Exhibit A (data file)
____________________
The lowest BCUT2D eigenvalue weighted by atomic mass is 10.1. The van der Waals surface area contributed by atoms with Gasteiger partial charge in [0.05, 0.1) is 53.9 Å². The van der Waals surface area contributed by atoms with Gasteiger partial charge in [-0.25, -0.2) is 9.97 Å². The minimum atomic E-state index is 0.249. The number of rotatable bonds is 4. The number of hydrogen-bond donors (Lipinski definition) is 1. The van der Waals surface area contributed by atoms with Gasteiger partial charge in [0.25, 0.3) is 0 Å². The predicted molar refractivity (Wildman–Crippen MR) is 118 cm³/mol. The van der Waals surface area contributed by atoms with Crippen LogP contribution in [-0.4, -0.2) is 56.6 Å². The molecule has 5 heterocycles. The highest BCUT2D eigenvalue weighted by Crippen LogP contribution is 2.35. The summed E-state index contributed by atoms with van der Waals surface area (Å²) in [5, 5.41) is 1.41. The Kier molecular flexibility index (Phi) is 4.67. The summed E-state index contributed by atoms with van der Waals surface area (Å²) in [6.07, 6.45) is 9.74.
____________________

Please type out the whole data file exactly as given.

The lowest BCUT2D eigenvalue weighted by atomic mass is 10.1. The van der Waals surface area contributed by atoms with Gasteiger partial charge in [0.05, 0.1) is 53.9 Å². The van der Waals surface area contributed by atoms with Gasteiger partial charge in [-0.25, -0.2) is 9.97 Å². The minimum atomic E-state index is 0.249. The number of rotatable bonds is 4. The number of hydrogen-bond donors (Lipinski definition) is 1. The van der Waals surface area contributed by atoms with Gasteiger partial charge in [0.25, 0.3) is 0 Å². The predicted molar refractivity (Wildman–Crippen MR) is 118 cm³/mol. The van der Waals surface area contributed by atoms with Crippen LogP contribution in [-0.4, -0.2) is 56.6 Å². The molecule has 5 heterocycles. The highest BCUT2D eigenvalue weighted by Crippen LogP contribution is 2.35. The summed E-state index contributed by atoms with van der Waals surface area (Å²) in [5, 5.41) is 1.41. The Kier molecular flexibility index (Phi) is 4.67. The summed E-state index contributed by atoms with van der Waals surface area (Å²) in [6.07, 6.45) is 9.74.